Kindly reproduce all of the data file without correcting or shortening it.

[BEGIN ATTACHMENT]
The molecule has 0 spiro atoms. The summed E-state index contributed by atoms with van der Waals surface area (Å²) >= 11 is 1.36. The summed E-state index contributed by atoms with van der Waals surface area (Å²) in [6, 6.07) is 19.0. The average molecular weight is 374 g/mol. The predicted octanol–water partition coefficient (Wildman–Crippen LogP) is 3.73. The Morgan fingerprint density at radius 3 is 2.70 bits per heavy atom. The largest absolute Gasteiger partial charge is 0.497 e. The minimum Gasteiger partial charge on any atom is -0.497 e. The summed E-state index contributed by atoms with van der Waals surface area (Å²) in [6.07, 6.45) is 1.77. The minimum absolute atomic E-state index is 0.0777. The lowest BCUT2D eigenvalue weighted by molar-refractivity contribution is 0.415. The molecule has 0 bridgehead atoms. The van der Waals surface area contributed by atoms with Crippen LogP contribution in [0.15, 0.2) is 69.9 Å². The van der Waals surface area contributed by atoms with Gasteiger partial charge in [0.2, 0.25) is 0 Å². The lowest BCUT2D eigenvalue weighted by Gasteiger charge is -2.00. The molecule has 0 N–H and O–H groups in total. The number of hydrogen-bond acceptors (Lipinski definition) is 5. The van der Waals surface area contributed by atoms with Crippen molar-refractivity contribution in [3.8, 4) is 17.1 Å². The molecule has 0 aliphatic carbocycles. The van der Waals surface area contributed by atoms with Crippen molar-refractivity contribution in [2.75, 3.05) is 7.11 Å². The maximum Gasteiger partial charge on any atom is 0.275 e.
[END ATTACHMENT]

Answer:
The molecule has 0 spiro atoms. The summed E-state index contributed by atoms with van der Waals surface area (Å²) >= 11 is 1.36. The summed E-state index contributed by atoms with van der Waals surface area (Å²) in [6, 6.07) is 19.0. The average molecular weight is 374 g/mol. The predicted octanol–water partition coefficient (Wildman–Crippen LogP) is 3.73. The Morgan fingerprint density at radius 3 is 2.70 bits per heavy atom. The largest absolute Gasteiger partial charge is 0.497 e. The minimum Gasteiger partial charge on any atom is -0.497 e. The summed E-state index contributed by atoms with van der Waals surface area (Å²) in [6.07, 6.45) is 1.77. The minimum absolute atomic E-state index is 0.0777. The lowest BCUT2D eigenvalue weighted by molar-refractivity contribution is 0.415. The molecule has 0 bridgehead atoms. The van der Waals surface area contributed by atoms with Crippen LogP contribution in [0.15, 0.2) is 69.9 Å². The van der Waals surface area contributed by atoms with Gasteiger partial charge in [0.2, 0.25) is 0 Å². The lowest BCUT2D eigenvalue weighted by Gasteiger charge is -2.00. The molecule has 0 N–H and O–H groups in total. The number of hydrogen-bond acceptors (Lipinski definition) is 5. The van der Waals surface area contributed by atoms with Crippen molar-refractivity contribution in [3.8, 4) is 17.1 Å². The molecule has 0 aliphatic carbocycles. The van der Waals surface area contributed by atoms with Crippen molar-refractivity contribution in [2.75, 3.05) is 7.11 Å². The maximum Gasteiger partial charge on any atom is 0.275 e.